Northern News Services
Chief Robert Sayine: Always been involved in politics. - Dave Sullivan/NNSL Photo
"For as long as I can remember I've always been involved in politics or the community in some way," he says from an office filled with aboriginal art. He started in the 1960s, as a band councillor.
At one point in 1980 the 58 year-old father of three was chief and MLA at the same time. But it was too much, and he stepped down as chief.
Through all that and until a year ago he operated a fleet of water trucks that served the community in which he's spent his whole life. He sold the business to the municipality.
As he thinks back, Sayine remembers simpler times the last time he was chief two decades ago.
"A lot was different then. Everything's changed. There were no negotiations."
Land claims were a faint hope, but now Sayine finds himself having to learn the intricacies of very complex talks that will have a big impact on the community's future.
All that to do, while the traditional expectations of being chief remain unchanged -dealing with a parade of personal issues, which Sayine politely calls "membership needs."
"I refer people to the band manager, for instance, but they expect the chief to handle it." Requests range from young people needing jobs, to elders needing enough wood to get through winter.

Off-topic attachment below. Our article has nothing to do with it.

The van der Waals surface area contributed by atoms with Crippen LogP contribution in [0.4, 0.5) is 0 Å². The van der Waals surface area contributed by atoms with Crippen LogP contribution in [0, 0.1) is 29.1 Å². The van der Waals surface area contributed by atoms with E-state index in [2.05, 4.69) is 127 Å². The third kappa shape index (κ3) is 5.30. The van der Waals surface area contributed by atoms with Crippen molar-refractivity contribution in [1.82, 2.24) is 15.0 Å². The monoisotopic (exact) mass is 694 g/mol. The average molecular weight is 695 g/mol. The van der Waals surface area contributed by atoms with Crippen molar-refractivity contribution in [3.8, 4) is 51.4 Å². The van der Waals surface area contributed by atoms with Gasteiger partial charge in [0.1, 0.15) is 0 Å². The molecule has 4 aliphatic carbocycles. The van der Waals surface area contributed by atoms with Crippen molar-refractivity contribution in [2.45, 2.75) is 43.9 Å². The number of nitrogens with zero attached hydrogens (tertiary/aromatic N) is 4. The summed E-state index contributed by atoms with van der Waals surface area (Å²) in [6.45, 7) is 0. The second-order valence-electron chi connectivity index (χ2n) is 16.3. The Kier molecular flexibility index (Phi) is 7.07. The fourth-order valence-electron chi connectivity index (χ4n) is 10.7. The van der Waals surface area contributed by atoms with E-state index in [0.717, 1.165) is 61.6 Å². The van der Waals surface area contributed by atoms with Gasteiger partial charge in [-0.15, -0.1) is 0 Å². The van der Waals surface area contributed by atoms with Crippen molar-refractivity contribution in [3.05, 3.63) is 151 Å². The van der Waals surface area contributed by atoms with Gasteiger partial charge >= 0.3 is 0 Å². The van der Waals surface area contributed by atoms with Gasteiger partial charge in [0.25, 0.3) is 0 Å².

Newly elected Oct. 25 as chief once again in the village of 600, Sayine says he long ago got his drinking under control - a problem he admits affected his jobs as chief and MLA in the past.
Goals this time around include trying to reduce duplication with the municipal council, and bringing people closer together.
"Before land claims everyone worked well together. The reality is we're the same people," he says of the Metis population.
Sayine was sent to residential school 1950 through to 1953, while the grandmother who raised him was sick.
"When my grandmother got out of the hospital she worked at the convent at the school, so I was fortunate in that way if I had a problem."
School never much interested Sayine, and he didn't go back after grade nine. Nor did he spend time in the bush, hunting and trapping.
"I was more geared toward employment."
He had to help support his grandmother, and for years did manual labour like clearing brush.
Between 1964 and 1970 he was timekeeper at Fort Resolution's sawmill. One of his goals as chief is to breathe life into the mill, which went bankrupt in 1999.
Sayine has a 33-year-old daughter in Hay River, and sons ages 30 and 31 living in Fort Resolution.